Aunt Jane did that a lot when she got nervous. Jane, take the pot roast out at five o'clock. He didn't listen. Six months later he quit his job, broke his lease, and hightailed it back to Boston. The moral of the story? If you love something--sports, music, hiking, theater, whatever--make sure where you live will support the passion. Otherwise, you run the risk of a miserable future. One final practical consideration when thinking about place: How much do you travel? Traveling could be a passion, but it might also be a job requirement. Either way, if you're going to be on the road a lot, live somewhere that will make it easy to get up and go. Proximity to a major international airport is key. Topeka, for example, is nice in many ways, except for the seventy-five-mile drive to Kansas City International Airport. What that doesn't take into consideration is the sheer mental load of the day-to-day: the laundry, the dishes, the grocery shopping, the preparation and planning of meals, and oh-so-much that seems to happen on autopilot or by the magic laundry bunny. When we have children, that work is turbocharged. Mixed with sleep deprivation, it can feel nigh impossible to carve out time for anything other than all of the caring and preparing. We're sucked into the doing, and even though it comes from a place of love, it can still feel monotonous and all-encompassing. It can feel impossible to reclaim any chunk of time, it really can, and asking for help can feel dogged by those self-shaming thoughts of I should be able to cope. Asking for help doesn't mean we're not coping; The saying It takes a village to raise a child is true. It's also true that not all of us have a village at hand.

But we can build one, seek one out, join one, and be open to having help and support. We lose our identity when our entire world and purpose merge into being parents. Have Paul cut it up. The potatoes should be done at the same time. Remember, Jane, five o'clock -- take the pot roast out at five o'clock, my grandmother instructed, as she took my hand and lead me out of the apartment. Jane, lock the door behind us, my grandmother continued. The marriage didn't last. Aunt Jane moved back in with my grandparents into a small bedroom off the tiny kitchen in their home in Maspeth. Her bedroom walls were covered in Teen Beat photos of Donny Osmond and Sean Cassidy. She had a small rectangular record player that she played 45's on over and over. She loved music. Music by young men, that is. Happy Hour: A Brief History of Futurism As long as we're on the subject of place, I thought I'd take a quick detour into the origins, and evolution, of futurism. Throughout my twenty-five years in the business, I've collected a cast of colorful, not to mention incredibly bright, characters. These are the experts I call on for insights on a range of subjects, from economics to politics to social sciences. When it comes to the topic of futurism itself, my go-to is a guy called Greg Lindsay. Greg is officially an urbanist, specializing in the future of cities, technology, and mobility. Beyond that, he has the deepest understanding of the history of futurism of anyone I've ever met. He also happens to be the sharpest-dressed guy in the biz--putting the urbane in urbanist, as I like to say.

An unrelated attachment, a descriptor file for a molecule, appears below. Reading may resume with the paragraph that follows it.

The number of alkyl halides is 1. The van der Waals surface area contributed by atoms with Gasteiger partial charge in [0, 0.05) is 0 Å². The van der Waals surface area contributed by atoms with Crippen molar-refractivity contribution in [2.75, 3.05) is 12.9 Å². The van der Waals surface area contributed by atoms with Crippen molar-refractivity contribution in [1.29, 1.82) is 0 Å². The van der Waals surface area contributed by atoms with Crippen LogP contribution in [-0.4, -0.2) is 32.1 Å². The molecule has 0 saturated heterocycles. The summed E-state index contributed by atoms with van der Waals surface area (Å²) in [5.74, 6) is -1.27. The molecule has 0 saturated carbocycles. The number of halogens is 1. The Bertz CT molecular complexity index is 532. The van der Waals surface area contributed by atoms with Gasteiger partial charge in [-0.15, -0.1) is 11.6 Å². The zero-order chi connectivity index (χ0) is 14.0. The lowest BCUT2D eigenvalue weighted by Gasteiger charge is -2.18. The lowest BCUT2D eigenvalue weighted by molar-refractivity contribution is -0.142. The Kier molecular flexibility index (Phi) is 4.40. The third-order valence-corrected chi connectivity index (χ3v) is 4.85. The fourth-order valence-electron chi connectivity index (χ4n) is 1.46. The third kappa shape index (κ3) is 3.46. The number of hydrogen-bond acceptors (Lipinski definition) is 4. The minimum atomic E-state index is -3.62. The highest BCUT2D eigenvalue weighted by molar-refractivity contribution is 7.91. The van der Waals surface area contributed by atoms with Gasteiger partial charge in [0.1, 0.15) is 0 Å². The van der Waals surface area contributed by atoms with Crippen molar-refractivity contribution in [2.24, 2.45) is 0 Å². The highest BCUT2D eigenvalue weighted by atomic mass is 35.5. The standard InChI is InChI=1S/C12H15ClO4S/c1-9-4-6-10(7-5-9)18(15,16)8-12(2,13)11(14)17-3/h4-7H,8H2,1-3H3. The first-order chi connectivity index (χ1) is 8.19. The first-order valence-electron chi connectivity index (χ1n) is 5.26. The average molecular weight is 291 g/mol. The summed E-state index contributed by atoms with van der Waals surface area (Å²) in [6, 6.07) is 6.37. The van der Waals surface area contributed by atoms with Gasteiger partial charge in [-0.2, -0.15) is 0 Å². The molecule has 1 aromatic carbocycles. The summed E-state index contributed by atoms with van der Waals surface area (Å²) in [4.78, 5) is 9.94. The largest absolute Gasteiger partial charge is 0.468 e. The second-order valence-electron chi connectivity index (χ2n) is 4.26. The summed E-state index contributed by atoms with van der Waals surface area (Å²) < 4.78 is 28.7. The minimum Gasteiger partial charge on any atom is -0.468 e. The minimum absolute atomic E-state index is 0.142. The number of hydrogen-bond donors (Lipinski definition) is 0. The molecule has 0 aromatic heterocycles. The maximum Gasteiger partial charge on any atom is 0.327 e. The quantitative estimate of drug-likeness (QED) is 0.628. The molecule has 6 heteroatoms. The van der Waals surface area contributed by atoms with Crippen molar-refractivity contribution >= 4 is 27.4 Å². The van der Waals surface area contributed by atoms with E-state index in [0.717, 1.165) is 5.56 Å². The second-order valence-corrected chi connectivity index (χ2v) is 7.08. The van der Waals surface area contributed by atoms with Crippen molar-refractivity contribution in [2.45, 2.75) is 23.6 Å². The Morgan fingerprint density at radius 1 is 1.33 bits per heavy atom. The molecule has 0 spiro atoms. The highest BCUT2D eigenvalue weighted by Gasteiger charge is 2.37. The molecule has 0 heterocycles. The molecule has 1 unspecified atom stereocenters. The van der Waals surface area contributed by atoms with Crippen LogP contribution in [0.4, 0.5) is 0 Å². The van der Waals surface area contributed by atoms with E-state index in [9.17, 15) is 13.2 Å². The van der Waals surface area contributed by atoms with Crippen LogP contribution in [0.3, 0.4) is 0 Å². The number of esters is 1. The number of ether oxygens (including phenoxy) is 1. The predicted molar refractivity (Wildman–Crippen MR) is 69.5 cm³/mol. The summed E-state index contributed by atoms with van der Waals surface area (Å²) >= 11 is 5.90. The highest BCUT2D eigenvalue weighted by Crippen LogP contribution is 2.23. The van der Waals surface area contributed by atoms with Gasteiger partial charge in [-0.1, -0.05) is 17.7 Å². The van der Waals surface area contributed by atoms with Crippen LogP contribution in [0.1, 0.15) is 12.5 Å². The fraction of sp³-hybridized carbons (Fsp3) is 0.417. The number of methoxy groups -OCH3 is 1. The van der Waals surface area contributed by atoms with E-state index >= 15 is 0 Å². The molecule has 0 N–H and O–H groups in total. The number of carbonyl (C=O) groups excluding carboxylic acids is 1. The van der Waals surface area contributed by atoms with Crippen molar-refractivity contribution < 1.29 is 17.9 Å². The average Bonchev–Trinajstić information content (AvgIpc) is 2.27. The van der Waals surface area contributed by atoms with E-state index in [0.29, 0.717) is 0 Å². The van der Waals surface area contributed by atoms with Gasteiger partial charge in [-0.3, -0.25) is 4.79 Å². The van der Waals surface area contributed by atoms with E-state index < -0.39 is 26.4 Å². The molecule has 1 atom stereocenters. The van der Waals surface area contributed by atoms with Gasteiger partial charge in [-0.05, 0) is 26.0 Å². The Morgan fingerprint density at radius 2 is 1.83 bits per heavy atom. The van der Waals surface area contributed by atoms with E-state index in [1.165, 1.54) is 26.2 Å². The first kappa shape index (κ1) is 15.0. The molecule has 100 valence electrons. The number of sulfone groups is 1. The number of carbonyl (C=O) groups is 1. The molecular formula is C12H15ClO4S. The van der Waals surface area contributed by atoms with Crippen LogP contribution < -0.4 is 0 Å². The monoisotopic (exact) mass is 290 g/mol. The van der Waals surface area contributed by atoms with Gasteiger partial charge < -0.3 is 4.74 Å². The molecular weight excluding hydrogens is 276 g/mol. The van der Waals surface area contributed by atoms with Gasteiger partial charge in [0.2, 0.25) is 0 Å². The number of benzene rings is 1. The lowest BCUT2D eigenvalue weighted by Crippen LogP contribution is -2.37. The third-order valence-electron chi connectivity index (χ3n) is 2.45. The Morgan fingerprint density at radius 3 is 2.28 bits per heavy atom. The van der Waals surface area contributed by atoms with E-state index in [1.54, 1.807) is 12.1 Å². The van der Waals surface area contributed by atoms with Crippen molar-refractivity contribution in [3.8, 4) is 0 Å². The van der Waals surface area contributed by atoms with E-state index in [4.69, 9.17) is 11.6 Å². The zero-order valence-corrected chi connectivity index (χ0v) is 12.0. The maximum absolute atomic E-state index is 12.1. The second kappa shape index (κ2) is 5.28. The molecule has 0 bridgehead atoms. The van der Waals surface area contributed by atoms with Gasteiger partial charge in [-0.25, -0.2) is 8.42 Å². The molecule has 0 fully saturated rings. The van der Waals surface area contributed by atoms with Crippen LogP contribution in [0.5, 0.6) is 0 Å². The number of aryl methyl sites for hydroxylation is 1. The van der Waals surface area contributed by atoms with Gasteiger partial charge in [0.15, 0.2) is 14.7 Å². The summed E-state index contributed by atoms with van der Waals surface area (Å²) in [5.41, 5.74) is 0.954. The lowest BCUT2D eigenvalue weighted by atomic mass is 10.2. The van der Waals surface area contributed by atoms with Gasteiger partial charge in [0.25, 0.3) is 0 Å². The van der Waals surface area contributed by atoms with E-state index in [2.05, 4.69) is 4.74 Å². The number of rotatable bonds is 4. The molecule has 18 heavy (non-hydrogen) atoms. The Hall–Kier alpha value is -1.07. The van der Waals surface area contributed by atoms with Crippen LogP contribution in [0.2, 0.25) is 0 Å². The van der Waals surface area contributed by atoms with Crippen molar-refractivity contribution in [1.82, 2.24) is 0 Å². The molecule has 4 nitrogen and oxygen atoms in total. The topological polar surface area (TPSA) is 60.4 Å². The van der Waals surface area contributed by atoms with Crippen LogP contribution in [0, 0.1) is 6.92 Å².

I've never seen him without a tie. He was even wearing one when he sent me from the hospital a picture of himself with his new baby. If we don't ever have the opportunity to be Whatstheirname's Mommy or Daddy plus something else, then we're naturally going to feel one-dimensional. There's room (albeit not much) for us to be as dimensional as we want to be. The backlash is that being a parent is the most special role in the world, and it is a privilege and blessing. But we can also want to have other things going on besides, and that's OK--just as it's OK if we don't want to have other things going on. Your feelings matter, whatever they are--they're valid, even when you're a parent. Your sense of identity isn't usually lost; Whether you consciously make space for self-care, time with friends, old hobbies, new hobbies, time to get dressed, a noninterrupted shower or bath, a haircut, or sleep; Making Space Within Relationships A relationship is the coming together of people who have different habits, tendencies, personalities, emotional baggage, problems, beliefs, experiences, and perspectives--but who are trying to navigate life in the best way they can. If we've never been taught about boundaries, then we might infer that to create boundaries within a relationship--when we're so used to hearing crappy hyperbole such as What's theirs is mine and what's mine is theirs or Best friends forever--is selfish, businesslike, and cumbersome. She would sit on the edge of her bed in a housecoat, and rock forward and back, forward and back. Her hands would be placed one inside the other, the knuckles of one hand cupped by the palm of the other. She wore penny loafers, and ankle socks. Her skin was always dry. Her hair was usually greasy and unkempt. She had an insatiable sweet tooth, which my parents satisfied each visit with Snickers and Baby Ruth candy bars. She didn't talk much, but when she did, she giggled her way through most syllables. Aunt Jane liked boys.